Though the emphasis was naturally on combat, most of the men, as it turned out, needed their weapons only for maneuvers, inasmuch as the first two centuries of the Roman Empire were, apart from a few bloody but short wars, years of peace. But if Roman soldiers were spared risk, they paid for it in hard labor on public works. It was they who erected and maintained many of the empire’s bridges and aqueducts, dug its canals and cisterns, and were responsible for most of its great network of roads: Intended first and foremost for military use, these were laid out by army surveyors and engineers and built by army muscle. “I thank Serapis and Lady Luck,” writes a young soldier in A.D. 107 from Bostra in the desert tract south of Damascus to his mother in Egypt, “while everybody is slaving all day long cutting stones, since I’m a noncom, I go around doing nothing.” The writer obviously knew the ropes: In another letter, to his father, he makes the same boast and explains that he managed to get himself appointed librarius legionis, one of the divisional clerks, which ensured his wielding a stylus instead of a sledge.
The first step on the ladder of promotion was into such specialties as clerk, armorer, orderly, trumpeter, and so on; they brought a man no extra pay, but they spared him much fatigue duty. From here, he could move up into the noncommissioned ranks: signifer, “standard bearer”; optio, or sergeant; tesserarius, or master sergeant; cornicularius, or sergeant major. The step after that was the big one, to centurion, or lieutenant. There were no officer-training schools in the Roman army; promotion to centurion, the lowest commissioned rank, was generally from below. The man who made it then worked to rise higher, since each legion had various grades of centurion corresponding roughly to our ranks from lieutenant to major. Officers above the rank of centurion were necessarily commissioned from outside, for they were drawn exclusively from the two highest levels of Roman society; the legatus legionis, commanding officer of a legion, corresponding to a general in charge of a division, had to come from the upper senatorial class, his next in command from the lower, the others from the gentry just under the senatorial class.
Augustus set the legionary’s pay at 225 denarii a year ($3,600), and even this very modest amount was lessened by deductions for the cost of weapons, clothing, and rations. By the second century A.D., the figure had been raised to 300 denarii. Noncoms got pay and a half, senior noncoms double pay. In addition, there were windfalls: An emperor often included in his will special bonuses to be paid on his death (Augustus and Tiberius each willed every legionary a third of a year’s pay) or issued them on accession. There was also generous separation pay for the legions; during Augustus’s time it was 3,000 denarii or just about thirteen years’ pay. The auxiliaries and the navy received less than half of what the legions got and no separation pay; perhaps the citizenship they were granted was considered an adequate equivalent.
The one branch of the service whose wages were far out of line was the Praetorian Guard. The emperors had to have the support of these men, strategically located right in Rome, and from as early as the reign of Tiberius, their method was to buy it. The regular wage, to begin with, was three times that of the legionaries. On top of this, each emperor on accession literally poured money into their laps to ensure their allegiance: Claudius gave them 3,750 denarii ($60,000), Nero the same, Marcus Aurelius 5,000. The nadir came in A.D. 193, when the Praetorians murdered the ruling emperor, announced they would hand over the throne to whoever offered the biggest bonus, and held a veritable auction with two aspirants bidding against each other. The guards had become kingmakers instead of soldiers, and the formidable Septimius Severus, after toppling the successful bidder later in the year, took the inevitable step of abolishing them. He replaced them with a new guard recruited from the legions he most trusted.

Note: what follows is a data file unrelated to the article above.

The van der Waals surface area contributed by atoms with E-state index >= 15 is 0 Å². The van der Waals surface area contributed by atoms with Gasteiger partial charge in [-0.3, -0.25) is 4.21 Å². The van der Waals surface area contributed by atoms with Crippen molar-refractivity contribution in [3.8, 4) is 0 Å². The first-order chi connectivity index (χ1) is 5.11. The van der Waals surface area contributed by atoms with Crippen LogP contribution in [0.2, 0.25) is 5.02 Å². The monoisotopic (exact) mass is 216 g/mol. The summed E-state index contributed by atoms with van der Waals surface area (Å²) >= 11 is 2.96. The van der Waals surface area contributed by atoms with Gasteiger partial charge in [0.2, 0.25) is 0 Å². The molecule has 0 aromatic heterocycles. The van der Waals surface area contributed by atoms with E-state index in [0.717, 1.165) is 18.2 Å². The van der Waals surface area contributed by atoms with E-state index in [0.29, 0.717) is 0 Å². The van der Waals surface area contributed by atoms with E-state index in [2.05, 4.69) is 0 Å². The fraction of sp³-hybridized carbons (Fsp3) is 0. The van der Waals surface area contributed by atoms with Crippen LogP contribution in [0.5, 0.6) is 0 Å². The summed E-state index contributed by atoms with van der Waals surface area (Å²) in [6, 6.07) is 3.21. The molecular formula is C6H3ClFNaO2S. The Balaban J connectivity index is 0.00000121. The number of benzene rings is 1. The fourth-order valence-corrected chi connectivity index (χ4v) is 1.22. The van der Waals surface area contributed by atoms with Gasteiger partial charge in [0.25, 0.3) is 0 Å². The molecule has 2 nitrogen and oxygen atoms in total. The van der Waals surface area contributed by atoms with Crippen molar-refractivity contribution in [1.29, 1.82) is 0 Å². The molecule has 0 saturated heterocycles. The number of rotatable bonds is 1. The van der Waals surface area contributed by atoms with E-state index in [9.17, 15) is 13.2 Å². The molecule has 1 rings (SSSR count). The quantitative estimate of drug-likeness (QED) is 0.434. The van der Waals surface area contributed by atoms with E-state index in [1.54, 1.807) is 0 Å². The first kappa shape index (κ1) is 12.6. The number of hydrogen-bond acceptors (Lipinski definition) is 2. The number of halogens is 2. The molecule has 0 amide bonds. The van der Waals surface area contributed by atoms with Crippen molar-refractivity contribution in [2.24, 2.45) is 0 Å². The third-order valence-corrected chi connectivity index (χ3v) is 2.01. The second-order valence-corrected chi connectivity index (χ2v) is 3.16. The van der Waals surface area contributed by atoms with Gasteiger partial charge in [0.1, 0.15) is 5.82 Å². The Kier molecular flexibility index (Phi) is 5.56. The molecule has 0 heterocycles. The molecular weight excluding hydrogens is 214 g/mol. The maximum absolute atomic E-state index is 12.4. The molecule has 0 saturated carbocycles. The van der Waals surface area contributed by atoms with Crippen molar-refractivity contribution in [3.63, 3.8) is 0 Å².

A Roman soldier’s return to civilian life upon discharge normally involved no such jolts as it does today. As mentioned before, the men tended to join units stationed in their vicinity and to spend their time in service there. They were not allowed to marry, since the state wanted them to be free of family responsibilities; yet, since it also wanted a continuing supply of manpower for the armed forces, it encouraged them to form liaisons with local women and twisted the law to give quasi-legitimacy to their offspring. Thus, many a veteran simply continued to live on where he had been based, where he had founded a family. Often he had the pleasure of seeing a son replace him in the ranks and, profiting from having a father who was an ex-serviceman who could pull strings, move up faster and higher than he had. Veterans often retired with the money and respect to make them pillars of society in the modest communities where they settled down - like Lucius Caecilius Optatus, centurion of the legion VII Gemina Felix in Spain, who, an inscription found at Barcino (Barcelona today) tells us, had “been honorably discharged by the Emperors Marcus Aurelius Antoninus and Lucius Aurelius Verus, been selected by the town of Barcino to be among those exempted from public charges, and achieved the office of aedile and three times the office of duumvir. . . . He left a legacy to the municipality of Barcino as follows: I . . . bequeath . . . 7,500 denarii [about $120,000], with the six per cent interest on which I desire a boxing contest to be held each year on June 10 at a cost of up to 250 denarii and on the same day 200 denarii of oil to be supplied to the public in the public baths.”